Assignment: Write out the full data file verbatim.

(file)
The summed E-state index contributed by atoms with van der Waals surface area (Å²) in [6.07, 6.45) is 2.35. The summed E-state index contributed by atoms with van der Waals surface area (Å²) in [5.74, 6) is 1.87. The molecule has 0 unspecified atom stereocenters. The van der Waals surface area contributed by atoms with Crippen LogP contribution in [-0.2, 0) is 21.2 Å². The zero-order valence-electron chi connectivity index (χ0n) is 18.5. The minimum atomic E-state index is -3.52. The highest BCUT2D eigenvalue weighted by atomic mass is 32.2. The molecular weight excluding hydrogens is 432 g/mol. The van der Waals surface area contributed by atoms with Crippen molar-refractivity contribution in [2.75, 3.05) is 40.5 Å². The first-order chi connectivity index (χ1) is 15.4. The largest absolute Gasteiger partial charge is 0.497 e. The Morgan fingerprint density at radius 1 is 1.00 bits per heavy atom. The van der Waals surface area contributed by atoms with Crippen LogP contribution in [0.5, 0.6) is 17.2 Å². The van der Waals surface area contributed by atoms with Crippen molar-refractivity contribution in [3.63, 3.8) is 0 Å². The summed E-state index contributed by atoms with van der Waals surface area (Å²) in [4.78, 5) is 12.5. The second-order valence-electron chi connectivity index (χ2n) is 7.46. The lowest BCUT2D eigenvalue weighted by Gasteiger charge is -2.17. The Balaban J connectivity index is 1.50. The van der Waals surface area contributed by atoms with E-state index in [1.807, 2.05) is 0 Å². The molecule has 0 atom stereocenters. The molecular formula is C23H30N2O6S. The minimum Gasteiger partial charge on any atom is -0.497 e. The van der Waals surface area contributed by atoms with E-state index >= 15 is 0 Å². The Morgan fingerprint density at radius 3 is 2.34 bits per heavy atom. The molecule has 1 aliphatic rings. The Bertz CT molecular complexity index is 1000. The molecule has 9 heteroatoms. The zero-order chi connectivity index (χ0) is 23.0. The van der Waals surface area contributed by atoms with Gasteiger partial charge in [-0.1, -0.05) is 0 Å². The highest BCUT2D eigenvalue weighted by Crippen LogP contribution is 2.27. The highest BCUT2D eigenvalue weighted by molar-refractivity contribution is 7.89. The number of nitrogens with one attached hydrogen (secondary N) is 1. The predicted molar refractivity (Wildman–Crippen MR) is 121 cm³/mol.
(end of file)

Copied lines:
The summed E-state index contributed by atoms with van der Waals surface area (Å²) in [6.07, 6.45) is 2.35. The summed E-state index contributed by atoms with van der Waals surface area (Å²) in [5.74, 6) is 1.87. The molecule has 0 unspecified atom stereocenters. The van der Waals surface area contributed by atoms with Crippen LogP contribution in [-0.2, 0) is 21.2 Å². The zero-order valence-electron chi connectivity index (χ0n) is 18.5. The minimum atomic E-state index is -3.52. The highest BCUT2D eigenvalue weighted by atomic mass is 32.2. The molecular weight excluding hydrogens is 432 g/mol. The van der Waals surface area contributed by atoms with Crippen molar-refractivity contribution in [2.75, 3.05) is 40.5 Å². The first-order chi connectivity index (χ1) is 15.4. The largest absolute Gasteiger partial charge is 0.497 e. The Morgan fingerprint density at radius 1 is 1.00 bits per heavy atom. The van der Waals surface area contributed by atoms with Crippen LogP contribution in [0.5, 0.6) is 17.2 Å². The van der Waals surface area contributed by atoms with Crippen molar-refractivity contribution in [3.63, 3.8) is 0 Å². The summed E-state index contributed by atoms with van der Waals surface area (Å²) in [4.78, 5) is 12.5. The second-order valence-electron chi connectivity index (χ2n) is 7.46. The lowest BCUT2D eigenvalue weighted by Gasteiger charge is -2.17. The Balaban J connectivity index is 1.50. The van der Waals surface area contributed by atoms with E-state index in [1.807, 2.05) is 0 Å². The molecule has 0 atom stereocenters. The molecular formula is C23H30N2O6S. The minimum Gasteiger partial charge on any atom is -0.497 e. The van der Waals surface area contributed by atoms with E-state index >= 15 is 0 Å². The Morgan fingerprint density at radius 3 is 2.34 bits per heavy atom. The molecule has 1 aliphatic rings. The Bertz CT molecular complexity index is 1000. The molecule has 9 heteroatoms. The zero-order chi connectivity index (χ0) is 23.0. The van der Waals surface area contributed by atoms with Gasteiger partial charge in [-0.1, -0.05) is 0 Å². The highest BCUT2D eigenvalue weighted by Crippen LogP contribution is 2.27. The highest BCUT2D eigenvalue weighted by molar-refractivity contribution is 7.89. The number of nitrogens with one attached hydrogen (secondary N) is 1. The predicted molar refractivity (Wildman–Crippen MR) is 121 cm³/mol.